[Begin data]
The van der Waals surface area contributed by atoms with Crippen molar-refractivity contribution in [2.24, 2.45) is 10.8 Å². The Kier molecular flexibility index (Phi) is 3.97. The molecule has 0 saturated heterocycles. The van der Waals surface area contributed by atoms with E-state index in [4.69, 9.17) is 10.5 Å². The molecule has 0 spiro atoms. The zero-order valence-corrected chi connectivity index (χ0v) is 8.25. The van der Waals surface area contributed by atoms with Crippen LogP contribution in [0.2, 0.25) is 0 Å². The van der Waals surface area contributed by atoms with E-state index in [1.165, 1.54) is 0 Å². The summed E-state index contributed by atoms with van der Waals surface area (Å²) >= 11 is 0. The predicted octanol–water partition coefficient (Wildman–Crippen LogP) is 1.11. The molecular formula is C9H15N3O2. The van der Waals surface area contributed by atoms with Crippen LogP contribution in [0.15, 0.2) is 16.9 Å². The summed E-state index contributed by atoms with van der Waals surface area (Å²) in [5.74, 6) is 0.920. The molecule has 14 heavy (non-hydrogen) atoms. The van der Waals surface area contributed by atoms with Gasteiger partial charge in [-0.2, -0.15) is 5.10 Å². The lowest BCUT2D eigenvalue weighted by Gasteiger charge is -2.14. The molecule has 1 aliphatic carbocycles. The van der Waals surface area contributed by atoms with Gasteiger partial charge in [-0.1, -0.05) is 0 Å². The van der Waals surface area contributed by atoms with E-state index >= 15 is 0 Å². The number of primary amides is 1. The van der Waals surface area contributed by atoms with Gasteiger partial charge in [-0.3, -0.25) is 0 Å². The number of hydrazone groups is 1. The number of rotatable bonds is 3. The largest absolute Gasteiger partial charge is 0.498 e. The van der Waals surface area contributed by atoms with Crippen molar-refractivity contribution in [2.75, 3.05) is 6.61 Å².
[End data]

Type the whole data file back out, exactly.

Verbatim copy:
The van der Waals surface area contributed by atoms with Crippen molar-refractivity contribution in [2.24, 2.45) is 10.8 Å². The Kier molecular flexibility index (Phi) is 3.97. The molecule has 0 saturated heterocycles. The van der Waals surface area contributed by atoms with E-state index in [4.69, 9.17) is 10.5 Å². The molecule has 0 spiro atoms. The zero-order valence-corrected chi connectivity index (χ0v) is 8.25. The van der Waals surface area contributed by atoms with Crippen LogP contribution in [0.2, 0.25) is 0 Å². The van der Waals surface area contributed by atoms with E-state index in [1.165, 1.54) is 0 Å². The summed E-state index contributed by atoms with van der Waals surface area (Å²) >= 11 is 0. The predicted octanol–water partition coefficient (Wildman–Crippen LogP) is 1.11. The molecular formula is C9H15N3O2. The van der Waals surface area contributed by atoms with Crippen LogP contribution in [0.15, 0.2) is 16.9 Å². The summed E-state index contributed by atoms with van der Waals surface area (Å²) in [5.74, 6) is 0.920. The molecule has 14 heavy (non-hydrogen) atoms. The van der Waals surface area contributed by atoms with Gasteiger partial charge in [-0.2, -0.15) is 5.10 Å². The lowest BCUT2D eigenvalue weighted by Gasteiger charge is -2.14. The molecule has 1 aliphatic carbocycles. The van der Waals surface area contributed by atoms with Gasteiger partial charge in [-0.1, -0.05) is 0 Å². The van der Waals surface area contributed by atoms with E-state index >= 15 is 0 Å². The number of primary amides is 1. The van der Waals surface area contributed by atoms with Gasteiger partial charge in [-0.3, -0.25) is 0 Å². The number of hydrazone groups is 1. The number of rotatable bonds is 3. The largest absolute Gasteiger partial charge is 0.498 e. The van der Waals surface area contributed by atoms with Crippen molar-refractivity contribution in [2.75, 3.05) is 6.61 Å².